Consider b, a+b, a+2n, ..., a+(n-1)b. No two of these can be in same K_i for i \in [1,n]. As other wise we will have a \in K_i, contrary to our claim.

    Therefor consider a+nb \in V. But, a+nb \notin  (\bigcup K_i)\bigcup K_{n+1}.

    A contradiction and hence we are done.

    @NonCommAlg: Please let me know if I am correct please.
    Thanks
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    Quote Originally Posted by aman_cc View Post

    Consider b, a+b, a+2n, ..., a+(n-1)b.
    considering the sentence after this i guess you meant: b, b+a, b+2a, \cdots , b+(n-1)a.



    a+nb \notin (\bigcup K_i)\bigcup K_{n+1}.
    why?
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  8. #8
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    Quote Originally Posted by NonCommAlg View Post
    considering the sentence after this i guess you meant: b, b+a, b+2a, \cdots , b+(n-1)a.




    why?

    Yes - I meant b, b+a, b+2a, \cdots , b+(n-1)a.. Sorry about that

    Any vector of the form b+ka can't belong to K_{n+1}. Because if it does => b+ka - (ka) = b \in K_{n+1}, which is a contradiction. Note:  a \in K_{n+1} =>  ka \in K_{n+1}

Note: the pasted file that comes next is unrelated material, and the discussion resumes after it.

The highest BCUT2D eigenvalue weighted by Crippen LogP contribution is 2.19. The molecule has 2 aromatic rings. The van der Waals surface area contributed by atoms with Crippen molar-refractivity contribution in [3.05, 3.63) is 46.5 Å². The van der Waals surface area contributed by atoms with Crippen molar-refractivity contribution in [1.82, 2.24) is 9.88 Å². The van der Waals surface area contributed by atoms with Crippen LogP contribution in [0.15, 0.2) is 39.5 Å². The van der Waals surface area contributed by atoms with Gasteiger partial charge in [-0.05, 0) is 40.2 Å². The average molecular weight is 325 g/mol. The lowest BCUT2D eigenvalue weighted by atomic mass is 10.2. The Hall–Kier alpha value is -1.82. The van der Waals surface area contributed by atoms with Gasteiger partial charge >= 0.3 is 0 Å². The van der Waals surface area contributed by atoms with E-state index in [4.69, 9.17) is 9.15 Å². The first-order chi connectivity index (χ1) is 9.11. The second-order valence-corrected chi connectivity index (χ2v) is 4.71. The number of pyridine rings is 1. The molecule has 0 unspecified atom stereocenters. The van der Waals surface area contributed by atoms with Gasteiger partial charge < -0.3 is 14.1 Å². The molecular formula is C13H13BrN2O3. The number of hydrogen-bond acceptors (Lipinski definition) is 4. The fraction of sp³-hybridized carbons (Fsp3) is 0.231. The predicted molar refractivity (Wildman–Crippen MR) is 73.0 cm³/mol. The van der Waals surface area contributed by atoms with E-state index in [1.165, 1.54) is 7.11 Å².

So any vector of the form b+ka \in \bigcup K_i, i \in [1,n]

    Also b+k_1a, b+k_2a for two different k1,k2 cannot belong to same K_i, i \in [1,n]. Because if it does (b+k_1a) - (b+k_2a) = (k_1-k_2)a \in K_i. Which again is a contradiction as we have assumed a \notin \bigcup K_i, i \in [1,n]

    Now consider b+na. Sorry for typo here in the earlier post.

    By Pigeon-hole principle b+na can't belong to any of the K_i, i \in [1,n] .
    Also, b+na \notin K_{n+1}. as it is of the form b+ka

    Thus b+na \notin (\bigcup K_i)\bigcup K_{n+1}

    Thus (\bigcup K_i)\bigcup K_{n+1}\neq V
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  9. #9
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    Quote Originally Posted by aman_cc View Post
    Yes - I meant b, b+a, b+2a, \cdots , b+(n-1)a.. Sorry about that

    Any vector of the form b+ka can't belong to K_{n+1}. Because if it does => b+ka - (ka) = b \in K_{n+1}, which is a contradiction. Note:  a \in K_{n+1} =>  ka \in K_{n+1}

    So any vector of the form b+ka \in \bigcup K_i, i \in [1,n]